Kabalagala (Ugandan Pancakes)#BreadBakers
So many different types its unbelievableI didn't have any theme in mind when I volunteered to host the month of February for the Bread Bakers group.As Christmas got over and the year was ending I knew I had to think of a theme pretty soon. I went back to the rules for participants and there the word pancake kept staring at me. The only pancakes I know are the usual Indian ones like dosas, uttappams, chilas etc and of course the typical fluffy American style ones dripping with melted butter and honey or maple syrup. Did a bit of research (what would we do without Google?) and hey presto the world opened up to me with a variety of pancakes I'd never heard of. So I challenged the members to the theme of pancakes from different parts of the world, to venture out to pancakes they've not made before.
I am so grateful that the members took time to research and have come up with different pancakes. Check the list below and please visit each blog to find out the different names and recipes of the pancakes.
So basically the dictionary describes pancakes as a thin flat cake of batter fried on both sides on a griddle or in a frying pan. However, as I researched, the meaning of pancake widened. Some pancakes are baked, some are fried and some may appear like flat breads but are actually known as pancakes in the region of origin.Some have yeast as leavening agent others have baking agents. Pancakes can be sweet or savory, may contain different types of flours, fruits, vegetables. There's a whole world of pancakes out there. Drop scones, waffles, crumpets, pikelets, oatcakes are classified as pancakes.(However countries of origin may refute that!)
These pancakes from Uganda are called Kabalagala. They are made from cassava (tapioca) flour, mashed sweet banana or plantains. Gluten free,sugar free they look more like doughnuts but every possible Ugandan blog post, article I read about food from Uganda describes Kabalagala as a pancake.The recipe is very simple and the pancakes were absolutely delicious with a hot cup of coffee. Kabalagala in the Luganda language means pancake made using sweet bananas and cassava flour.The original preparation made by Nubians was called kabalagara. An affluent area in the city of Kampala is named after the pancake. Kabalagala is a famous street food in Uganda, enjoyed with tea as breakfast or served with stew. It is believed that these pancakes became very famous as a cheap alternative to cakes and bread during the Idi Amin Regime as they were affordable and combination of banana and cassava keeps one's tummy full for a long period of time.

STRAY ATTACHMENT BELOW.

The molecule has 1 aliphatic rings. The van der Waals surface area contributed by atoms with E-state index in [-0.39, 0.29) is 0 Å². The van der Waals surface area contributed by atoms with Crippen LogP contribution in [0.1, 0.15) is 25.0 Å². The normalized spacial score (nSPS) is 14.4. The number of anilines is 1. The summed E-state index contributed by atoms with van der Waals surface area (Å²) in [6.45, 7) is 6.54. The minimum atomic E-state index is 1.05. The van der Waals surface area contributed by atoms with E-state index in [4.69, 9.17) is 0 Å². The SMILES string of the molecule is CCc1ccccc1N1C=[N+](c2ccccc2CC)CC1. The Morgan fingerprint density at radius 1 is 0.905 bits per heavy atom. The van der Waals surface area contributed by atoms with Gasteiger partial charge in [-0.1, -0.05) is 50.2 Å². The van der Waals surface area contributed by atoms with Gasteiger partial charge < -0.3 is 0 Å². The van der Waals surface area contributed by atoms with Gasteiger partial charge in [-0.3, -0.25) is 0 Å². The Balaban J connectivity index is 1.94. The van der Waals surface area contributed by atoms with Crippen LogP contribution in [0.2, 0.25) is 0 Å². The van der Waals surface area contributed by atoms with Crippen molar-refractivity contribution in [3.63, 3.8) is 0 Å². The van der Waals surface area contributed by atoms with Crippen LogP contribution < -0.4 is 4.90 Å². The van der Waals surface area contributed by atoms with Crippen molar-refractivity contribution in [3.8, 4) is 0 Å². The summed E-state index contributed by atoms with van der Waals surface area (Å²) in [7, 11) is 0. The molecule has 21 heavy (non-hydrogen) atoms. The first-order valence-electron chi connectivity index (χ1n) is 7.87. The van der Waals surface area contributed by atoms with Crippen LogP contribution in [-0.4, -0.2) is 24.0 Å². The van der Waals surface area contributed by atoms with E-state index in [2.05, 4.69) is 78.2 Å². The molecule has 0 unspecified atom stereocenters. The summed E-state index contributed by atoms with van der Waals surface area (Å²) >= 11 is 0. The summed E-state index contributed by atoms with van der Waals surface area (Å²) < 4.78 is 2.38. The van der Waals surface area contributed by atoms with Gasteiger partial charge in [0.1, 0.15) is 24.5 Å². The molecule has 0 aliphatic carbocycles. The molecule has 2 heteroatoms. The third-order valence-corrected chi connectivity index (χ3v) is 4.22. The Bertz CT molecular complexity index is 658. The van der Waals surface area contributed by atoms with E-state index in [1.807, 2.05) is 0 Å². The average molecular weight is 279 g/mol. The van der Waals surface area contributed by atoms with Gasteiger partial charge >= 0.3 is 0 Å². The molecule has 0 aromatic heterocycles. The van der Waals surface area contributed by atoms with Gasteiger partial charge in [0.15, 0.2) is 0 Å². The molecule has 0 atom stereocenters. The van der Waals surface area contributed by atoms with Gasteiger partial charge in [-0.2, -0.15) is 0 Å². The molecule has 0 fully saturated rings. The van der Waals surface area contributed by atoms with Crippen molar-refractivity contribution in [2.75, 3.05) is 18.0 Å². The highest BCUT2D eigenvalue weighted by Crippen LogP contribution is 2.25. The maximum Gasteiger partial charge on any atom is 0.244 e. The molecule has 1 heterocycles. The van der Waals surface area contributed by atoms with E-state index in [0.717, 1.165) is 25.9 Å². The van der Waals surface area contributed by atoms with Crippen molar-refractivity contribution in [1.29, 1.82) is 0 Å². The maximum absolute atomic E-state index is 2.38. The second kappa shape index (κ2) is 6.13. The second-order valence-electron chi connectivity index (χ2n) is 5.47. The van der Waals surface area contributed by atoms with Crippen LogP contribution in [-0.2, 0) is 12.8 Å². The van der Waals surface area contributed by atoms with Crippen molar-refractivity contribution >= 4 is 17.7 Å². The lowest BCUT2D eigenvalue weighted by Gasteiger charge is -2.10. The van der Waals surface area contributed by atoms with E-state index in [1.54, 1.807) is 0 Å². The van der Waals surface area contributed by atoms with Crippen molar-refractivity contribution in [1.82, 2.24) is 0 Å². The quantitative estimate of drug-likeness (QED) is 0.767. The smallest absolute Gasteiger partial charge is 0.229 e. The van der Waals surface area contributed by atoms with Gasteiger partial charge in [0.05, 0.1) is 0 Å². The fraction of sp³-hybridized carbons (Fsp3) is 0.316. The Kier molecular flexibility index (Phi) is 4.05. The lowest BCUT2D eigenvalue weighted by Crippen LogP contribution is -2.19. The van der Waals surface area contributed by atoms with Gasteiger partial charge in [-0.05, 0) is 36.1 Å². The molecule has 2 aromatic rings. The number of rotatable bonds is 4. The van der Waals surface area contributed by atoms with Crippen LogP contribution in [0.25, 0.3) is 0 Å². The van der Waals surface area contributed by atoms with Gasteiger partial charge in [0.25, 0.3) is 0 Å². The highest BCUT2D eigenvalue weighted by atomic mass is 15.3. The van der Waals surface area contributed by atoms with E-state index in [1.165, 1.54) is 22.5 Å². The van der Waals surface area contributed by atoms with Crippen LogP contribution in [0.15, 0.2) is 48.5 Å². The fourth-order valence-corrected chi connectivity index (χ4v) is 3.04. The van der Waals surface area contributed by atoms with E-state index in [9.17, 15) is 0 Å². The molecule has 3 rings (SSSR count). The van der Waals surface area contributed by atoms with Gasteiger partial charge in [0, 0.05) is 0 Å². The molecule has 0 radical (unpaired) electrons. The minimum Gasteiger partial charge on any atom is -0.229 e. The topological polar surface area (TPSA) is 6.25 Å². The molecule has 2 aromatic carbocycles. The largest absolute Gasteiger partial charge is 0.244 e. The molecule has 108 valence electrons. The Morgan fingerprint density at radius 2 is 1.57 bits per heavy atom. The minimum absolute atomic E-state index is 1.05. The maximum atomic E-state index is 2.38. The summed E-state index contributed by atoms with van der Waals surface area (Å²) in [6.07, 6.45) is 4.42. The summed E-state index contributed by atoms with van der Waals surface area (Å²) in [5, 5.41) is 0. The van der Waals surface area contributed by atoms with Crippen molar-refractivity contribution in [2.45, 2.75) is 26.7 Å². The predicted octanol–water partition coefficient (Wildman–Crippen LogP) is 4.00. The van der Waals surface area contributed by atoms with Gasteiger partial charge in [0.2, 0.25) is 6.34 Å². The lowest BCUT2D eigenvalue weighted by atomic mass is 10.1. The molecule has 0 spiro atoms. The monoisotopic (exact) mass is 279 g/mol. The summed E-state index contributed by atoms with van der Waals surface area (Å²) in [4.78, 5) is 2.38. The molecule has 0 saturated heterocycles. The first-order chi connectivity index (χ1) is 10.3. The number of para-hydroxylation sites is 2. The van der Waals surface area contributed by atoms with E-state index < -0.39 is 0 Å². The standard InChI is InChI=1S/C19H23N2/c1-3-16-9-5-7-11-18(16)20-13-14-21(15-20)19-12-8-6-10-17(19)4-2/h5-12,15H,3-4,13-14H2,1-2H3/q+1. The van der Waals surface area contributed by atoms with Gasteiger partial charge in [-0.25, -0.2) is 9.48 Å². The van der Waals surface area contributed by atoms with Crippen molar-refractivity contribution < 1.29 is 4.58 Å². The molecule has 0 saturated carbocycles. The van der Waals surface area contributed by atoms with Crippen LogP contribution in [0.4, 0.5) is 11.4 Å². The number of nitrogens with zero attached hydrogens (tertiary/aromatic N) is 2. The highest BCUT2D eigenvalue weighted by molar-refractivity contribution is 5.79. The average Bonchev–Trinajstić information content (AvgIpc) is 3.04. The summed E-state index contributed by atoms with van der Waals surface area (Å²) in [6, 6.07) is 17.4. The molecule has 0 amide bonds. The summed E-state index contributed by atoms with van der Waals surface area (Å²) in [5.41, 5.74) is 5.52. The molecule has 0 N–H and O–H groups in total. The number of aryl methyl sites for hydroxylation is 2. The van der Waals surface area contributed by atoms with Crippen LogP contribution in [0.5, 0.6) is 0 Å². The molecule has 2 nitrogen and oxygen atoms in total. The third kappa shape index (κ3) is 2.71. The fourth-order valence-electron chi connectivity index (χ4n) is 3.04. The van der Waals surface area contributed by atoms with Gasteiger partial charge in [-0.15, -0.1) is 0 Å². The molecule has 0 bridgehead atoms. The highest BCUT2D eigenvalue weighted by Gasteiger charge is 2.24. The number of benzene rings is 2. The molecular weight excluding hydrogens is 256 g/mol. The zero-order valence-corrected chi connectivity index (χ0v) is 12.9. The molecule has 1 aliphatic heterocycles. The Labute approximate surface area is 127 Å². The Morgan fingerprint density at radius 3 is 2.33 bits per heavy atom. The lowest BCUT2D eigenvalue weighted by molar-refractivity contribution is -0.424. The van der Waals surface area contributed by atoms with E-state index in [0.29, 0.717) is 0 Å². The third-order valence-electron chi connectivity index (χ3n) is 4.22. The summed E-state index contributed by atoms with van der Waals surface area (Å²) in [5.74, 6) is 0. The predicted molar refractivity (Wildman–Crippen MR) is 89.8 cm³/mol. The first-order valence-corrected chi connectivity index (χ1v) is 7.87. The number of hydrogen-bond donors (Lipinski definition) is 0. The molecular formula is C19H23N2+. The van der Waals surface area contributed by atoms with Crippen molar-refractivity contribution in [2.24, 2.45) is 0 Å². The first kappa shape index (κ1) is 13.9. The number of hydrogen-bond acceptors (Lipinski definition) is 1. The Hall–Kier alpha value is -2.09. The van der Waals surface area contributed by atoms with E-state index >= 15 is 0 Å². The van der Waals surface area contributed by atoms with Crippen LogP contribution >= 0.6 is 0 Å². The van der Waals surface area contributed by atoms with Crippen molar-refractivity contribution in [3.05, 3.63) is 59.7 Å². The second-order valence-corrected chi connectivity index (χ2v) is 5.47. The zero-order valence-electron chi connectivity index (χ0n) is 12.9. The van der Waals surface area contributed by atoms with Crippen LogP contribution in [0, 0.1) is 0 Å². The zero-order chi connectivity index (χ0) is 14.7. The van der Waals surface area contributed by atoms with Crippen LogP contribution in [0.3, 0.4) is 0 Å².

KABALAGALA (UGANDAN PANCAKES)
Recipe source: Here
2 big or 6 small over ripe bananas
2-2¼ cups cassava(tapioca) flour
a generous pinch of salt
¼ tsp soda bicarbonate (baking soda)
¼ tsp pepper powder
oil for deep frying
extra flour for dusting
- Peel and mash the bananas.
- Sift flour, salt and pepper powder together.
- Add flour little by little into the mashed banana and mix with a spatula or a spoon.
- Keep on adding the flour till its thick enough to knead.
- Dust the worktop with some flour and knead the dough. The dough should not be sticky. I used about 2¼ cups of flour.
- Roll it out into a ¼" thick circle. Using a cookie cutter or a glass, cut out round discs.
- Gather up the remaining dough and roll again and cut. Keep on repeating the process till all the dough is used up.
- Heat oil in a wok or deep frying pan over medium heat. The oil is ready when a small piece of dough put in the oil rises to the top immediately.
- Fry the pancakes till they are golden brown.
- Dust some icing sugar if you like before serving.
- I found the sweetness from the ripe bananas was just right. If you have a sweeter tooth, add 1-2 tbsp sugar.
- Original recipes do not add baking agent. Adding it makes it more chewable.
- A little bit of pepper and salt balances the sweetness from the bananas.
- The leftover pancakes next day became more chewy. I would recommend that you eat them the day they are prepared.
- Before frying the pancakes, brush off the excess flour you've used for dusting.
- Alagar Kovil Dosai from Sara’s Tasty Buds
- Blueberry Dutch Baby from Hostess At Heart
- Brown Rice Dosa (Indian Savory Crepes) from Spiceroots
- Buckwheat, Blackberry and Saffron Drop Scones from A Shaggy Dough Story
- Chinese Scallion Pancakes from Karen’s Kitchen Stories
- Corn Pancakes from Kids and Chic
- Crepes from A Baker’s House
- Dutch Baby from Herbivore Cucina
- Galettes de Sarrasin from The Bread She Bakes
- Greek Tiganites from Gayathri’s Cook Spot
- Hotteok (Korean Pancakes) from Cook’s Hideout
- Hotteok (Korean Stuffed Pancakes) from Passion Kneaded
- Kabalagala (Ugandan Pancakes) from Mayuri’s Jikoni
- Keralan Yeast Appam from Food Lust People Love
- Malpua (Sweet Indian Crepes) from SimplyVeggies
- Oven Baked Tropical Pancakes from A Day in the Life on the Farm
- Pannukkau (Finish Pancakes) from Cindy’s Recipes and Writings
- Potato Latkes (Jewish Pancakes) from Sneha’s Recipes
- Savory Finnish Baked Pancakes(Pannukakku) with Smoked Salmon from The Wimpy Vegetarian
- Srilankan Hoppers from I camp in my Kitchen
- Strawberry Nutella Crepes from Spill the Spices
- Swedish Pancakes from Palatable Pastime
- Sweet Potato Pancakes with Brown Sugar and Pecan Sauce from A Salad For All Seasons
- Wholegrain Yeast Pancakes from Ambrosia
We take turns hosting each month and choosing the theme/ingredient. If you are a food blogger and would like to join us, just send Stacy an email with your blog URL to firstname.lastname@example.org.